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Hydrogen - a carrier of energy - with important future potential

Hydrogen, constituent in water and all organic matter, is the most abundant element in the universe.

Many EIGA members have increased their interest in hydrogen and also their investments in hydrogen technology. The reason is that hydrogen can be used for reduction of GHG (Greenhouse gases) and it can also become an alternative to petroleum based fuels.

In recent years research into hydrogen as energy carrier has made tremendous progress. Hydrogen is renewable, abundant, efficient, and unlike other alternative fuels, produces zero emissions because it combusts to produce only water. With hydrogen, it is possible to generate electricity both for stationary and portable applications with the possibility to store it on a long-term basis. Moreover hydrogen can be used as a fuel on board of a new generation of hydrogen powered cars which now can achieve performances in line with the traditionally expected performances of cars equipped with conventional engines

Many EIGA members are additionally members of the European Association for Hydrogen, EHA in Brussels.

Safety - always top priority for EIGA

The companies forming EIGA have since many years developed valuable documents for the safe production, handling and transportation of Hydrogen in the industry. Please check the ”IGC documents” at the EIGA web-site.
Compared with other industrial gases hydrogen has particular characteristics which must be taken into account:
Hydrogen is 14 times lighter than air and therefore dissipates rapidly when released or leaked in open air, but it is not toxic.
Hydrogen has a wide range of flammable concentrations in air and lower ignition energy than natural gas or gasoline. It can ignite very easily. Therefore, ventilation and leak detection are important elements in the design of safe hydrogen systems.
Furthermore, some metals can become brittle when exposed to hydrogen. Engineering safe hydrogen systems requires a good deal of expertise, so specialist in the field should perform design of safe hydrogen systems.
A fact to be taken into account is that hydrogen burns with an almost invisible flame.

Numerous uses in different industries

The main use of hydrogen is in ammonia production and for sulphur removal in crude oil.
Processes that use hydrogen can be found in industries like:
Food – to hydrogenate edible liquid fats and oils into margarine
Chemicals – to hydrogenate non-edible oils for soap, creams, plastic and other chemical processes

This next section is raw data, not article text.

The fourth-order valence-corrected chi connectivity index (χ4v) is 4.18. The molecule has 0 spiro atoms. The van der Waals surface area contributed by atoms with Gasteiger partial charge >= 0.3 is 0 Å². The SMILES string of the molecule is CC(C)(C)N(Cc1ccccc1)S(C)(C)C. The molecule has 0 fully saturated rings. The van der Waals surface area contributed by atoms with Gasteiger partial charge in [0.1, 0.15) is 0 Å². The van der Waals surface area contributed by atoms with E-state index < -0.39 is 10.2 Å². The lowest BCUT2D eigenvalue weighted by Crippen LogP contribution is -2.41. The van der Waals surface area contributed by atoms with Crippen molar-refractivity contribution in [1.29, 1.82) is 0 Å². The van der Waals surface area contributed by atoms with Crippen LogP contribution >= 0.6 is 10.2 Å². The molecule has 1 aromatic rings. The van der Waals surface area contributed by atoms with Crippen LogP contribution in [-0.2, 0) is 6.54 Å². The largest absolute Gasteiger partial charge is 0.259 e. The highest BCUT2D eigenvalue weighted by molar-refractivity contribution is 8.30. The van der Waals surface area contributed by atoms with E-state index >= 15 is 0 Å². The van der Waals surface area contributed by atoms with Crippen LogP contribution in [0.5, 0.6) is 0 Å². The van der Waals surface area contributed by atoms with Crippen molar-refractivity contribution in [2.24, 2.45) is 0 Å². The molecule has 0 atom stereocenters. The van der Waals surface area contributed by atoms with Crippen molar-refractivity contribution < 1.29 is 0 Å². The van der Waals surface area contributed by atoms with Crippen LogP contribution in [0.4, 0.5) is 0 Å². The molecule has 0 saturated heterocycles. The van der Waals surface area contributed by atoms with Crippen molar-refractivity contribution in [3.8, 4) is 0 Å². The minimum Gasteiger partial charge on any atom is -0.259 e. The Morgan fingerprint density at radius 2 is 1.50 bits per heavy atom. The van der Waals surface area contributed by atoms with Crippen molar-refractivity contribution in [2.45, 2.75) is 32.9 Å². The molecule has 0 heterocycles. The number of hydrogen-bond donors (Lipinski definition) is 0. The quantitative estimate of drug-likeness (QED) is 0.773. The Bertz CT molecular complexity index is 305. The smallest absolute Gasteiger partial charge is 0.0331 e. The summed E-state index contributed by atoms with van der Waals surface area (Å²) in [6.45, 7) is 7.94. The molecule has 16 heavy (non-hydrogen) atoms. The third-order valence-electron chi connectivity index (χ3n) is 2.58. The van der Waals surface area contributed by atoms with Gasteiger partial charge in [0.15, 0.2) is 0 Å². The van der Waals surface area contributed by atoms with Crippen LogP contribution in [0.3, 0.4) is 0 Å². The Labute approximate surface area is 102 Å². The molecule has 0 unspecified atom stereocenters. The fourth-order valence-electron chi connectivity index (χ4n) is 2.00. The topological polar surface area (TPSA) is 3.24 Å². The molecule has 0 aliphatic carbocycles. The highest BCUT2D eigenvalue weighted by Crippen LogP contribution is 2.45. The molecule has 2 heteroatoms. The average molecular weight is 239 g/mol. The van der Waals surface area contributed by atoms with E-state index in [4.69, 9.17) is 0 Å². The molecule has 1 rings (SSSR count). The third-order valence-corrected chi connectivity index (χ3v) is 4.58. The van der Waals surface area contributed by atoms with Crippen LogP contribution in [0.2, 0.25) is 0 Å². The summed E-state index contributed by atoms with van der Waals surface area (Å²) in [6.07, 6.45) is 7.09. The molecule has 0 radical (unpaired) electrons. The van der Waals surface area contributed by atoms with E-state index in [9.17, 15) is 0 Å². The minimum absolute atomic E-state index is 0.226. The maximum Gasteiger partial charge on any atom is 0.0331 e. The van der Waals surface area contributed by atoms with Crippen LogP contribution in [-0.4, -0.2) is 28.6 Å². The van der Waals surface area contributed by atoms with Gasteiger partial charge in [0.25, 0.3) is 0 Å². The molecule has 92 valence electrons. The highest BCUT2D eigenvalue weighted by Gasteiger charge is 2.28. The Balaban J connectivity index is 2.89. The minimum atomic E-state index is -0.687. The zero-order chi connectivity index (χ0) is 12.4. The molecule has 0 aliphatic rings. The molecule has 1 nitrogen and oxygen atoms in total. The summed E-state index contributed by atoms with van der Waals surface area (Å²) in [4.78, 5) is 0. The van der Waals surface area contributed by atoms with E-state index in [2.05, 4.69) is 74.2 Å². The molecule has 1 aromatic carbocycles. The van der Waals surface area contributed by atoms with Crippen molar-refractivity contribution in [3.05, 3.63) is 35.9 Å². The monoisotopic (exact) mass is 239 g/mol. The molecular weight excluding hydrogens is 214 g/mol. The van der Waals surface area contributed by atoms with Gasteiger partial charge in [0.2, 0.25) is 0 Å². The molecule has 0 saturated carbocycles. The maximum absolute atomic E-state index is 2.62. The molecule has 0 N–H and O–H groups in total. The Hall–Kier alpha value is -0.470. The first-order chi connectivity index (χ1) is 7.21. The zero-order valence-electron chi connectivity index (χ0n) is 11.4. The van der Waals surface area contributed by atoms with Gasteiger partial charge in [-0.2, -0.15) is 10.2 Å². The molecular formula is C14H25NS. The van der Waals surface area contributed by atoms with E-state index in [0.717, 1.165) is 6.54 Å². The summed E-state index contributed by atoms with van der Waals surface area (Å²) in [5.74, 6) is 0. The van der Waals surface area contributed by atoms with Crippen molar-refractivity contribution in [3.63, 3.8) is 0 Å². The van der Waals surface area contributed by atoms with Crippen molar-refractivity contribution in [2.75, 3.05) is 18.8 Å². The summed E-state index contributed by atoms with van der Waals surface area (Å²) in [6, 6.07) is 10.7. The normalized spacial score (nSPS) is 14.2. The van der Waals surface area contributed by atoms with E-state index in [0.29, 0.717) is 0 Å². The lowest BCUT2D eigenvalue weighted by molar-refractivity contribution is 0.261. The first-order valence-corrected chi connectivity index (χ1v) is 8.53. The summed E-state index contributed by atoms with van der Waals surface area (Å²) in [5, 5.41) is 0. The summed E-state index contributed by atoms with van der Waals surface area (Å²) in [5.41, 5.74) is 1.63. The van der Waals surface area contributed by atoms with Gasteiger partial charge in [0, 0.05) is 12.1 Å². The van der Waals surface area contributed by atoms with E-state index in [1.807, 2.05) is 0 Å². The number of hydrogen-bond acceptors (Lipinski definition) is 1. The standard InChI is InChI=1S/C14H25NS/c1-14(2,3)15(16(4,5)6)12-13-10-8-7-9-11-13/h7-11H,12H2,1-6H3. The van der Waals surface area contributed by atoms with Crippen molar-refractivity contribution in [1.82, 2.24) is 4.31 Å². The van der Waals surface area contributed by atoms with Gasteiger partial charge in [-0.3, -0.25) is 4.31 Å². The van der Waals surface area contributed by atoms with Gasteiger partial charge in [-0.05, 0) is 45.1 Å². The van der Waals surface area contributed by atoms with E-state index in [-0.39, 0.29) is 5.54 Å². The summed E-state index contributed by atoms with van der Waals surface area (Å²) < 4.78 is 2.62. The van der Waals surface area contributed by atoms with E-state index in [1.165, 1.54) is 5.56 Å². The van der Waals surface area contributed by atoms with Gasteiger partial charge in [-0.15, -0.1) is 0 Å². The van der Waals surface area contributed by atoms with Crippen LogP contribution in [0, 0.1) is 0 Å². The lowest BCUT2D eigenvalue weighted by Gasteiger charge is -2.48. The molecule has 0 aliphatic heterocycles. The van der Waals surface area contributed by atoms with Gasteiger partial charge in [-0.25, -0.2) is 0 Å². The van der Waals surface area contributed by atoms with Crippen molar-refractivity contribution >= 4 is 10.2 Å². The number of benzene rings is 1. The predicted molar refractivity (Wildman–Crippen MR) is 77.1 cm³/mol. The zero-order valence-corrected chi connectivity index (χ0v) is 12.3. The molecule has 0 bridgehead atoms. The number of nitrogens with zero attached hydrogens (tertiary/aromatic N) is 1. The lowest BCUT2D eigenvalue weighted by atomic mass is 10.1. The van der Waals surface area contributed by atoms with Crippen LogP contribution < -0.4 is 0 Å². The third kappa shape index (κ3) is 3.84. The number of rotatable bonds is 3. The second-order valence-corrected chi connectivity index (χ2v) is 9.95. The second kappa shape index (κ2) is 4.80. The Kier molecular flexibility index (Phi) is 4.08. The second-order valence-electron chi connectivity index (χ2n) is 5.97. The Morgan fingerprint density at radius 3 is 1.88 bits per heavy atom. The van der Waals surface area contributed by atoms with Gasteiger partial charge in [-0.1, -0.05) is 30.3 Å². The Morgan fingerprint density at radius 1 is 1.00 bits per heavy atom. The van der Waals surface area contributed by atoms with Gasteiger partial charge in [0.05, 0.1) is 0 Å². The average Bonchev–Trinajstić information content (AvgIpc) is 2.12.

Aerospace – as a fuel gas for spacecraft at ignition
Iron and Steel and Non-ferrous metals – as a protective atmosphere for heat treatment at very high temperature, also in plasma welding and cutting.
Glass – used with nitrogen to prevent oxidation of molten tin in the float glass lines and improve glass quality.
In these cases hydrogen is deklivered to the point of use, or produced on-site with small production units.

Processes that use hydrogen as a fuel can be found in:
Energy – to generate electrical energy through fuel cells
Transport – dispensed in gaseous or liquid form, by means of new refuelling systems and dispensers, as a fuel for cars, buses and road/off-road vehicles equipped either with internal combustion engines (ICE) or with fuel cells.

Two ways to produce hydrogen

Hydrogen is produced thermally, i.e. by heat input from hydrocarbons or electrolytically, by the input of electricity from water.

From hydrocarbons

Currently, 98% of global hydrogen production (approx. 600 billion m3 per year) is derived from hydrocarbons, most commonly natural gas. Today the most cost effective method to extract
hydrogen from fossil resources is steam reforming. This is also environmentally friendly because a great part of the hydrogen produced comes from water vapour. Steam reformer capacities range tens of thousand’s of m3/h (refineries) down to hundreds of m3/h.

From water

Electrolysis is splitting water into oxygen and hydrogen using electricity. This production method, which is used for small to moderate production capacities typically not exceeding a few hundred m3/h offers the possibility of a completely GHG emission-free hydrogen energy cycle. if the electricity itself is produced without– from However, the electricity must be produced without negative GHG impact from solar or wind power, hydropower or nuclear energy.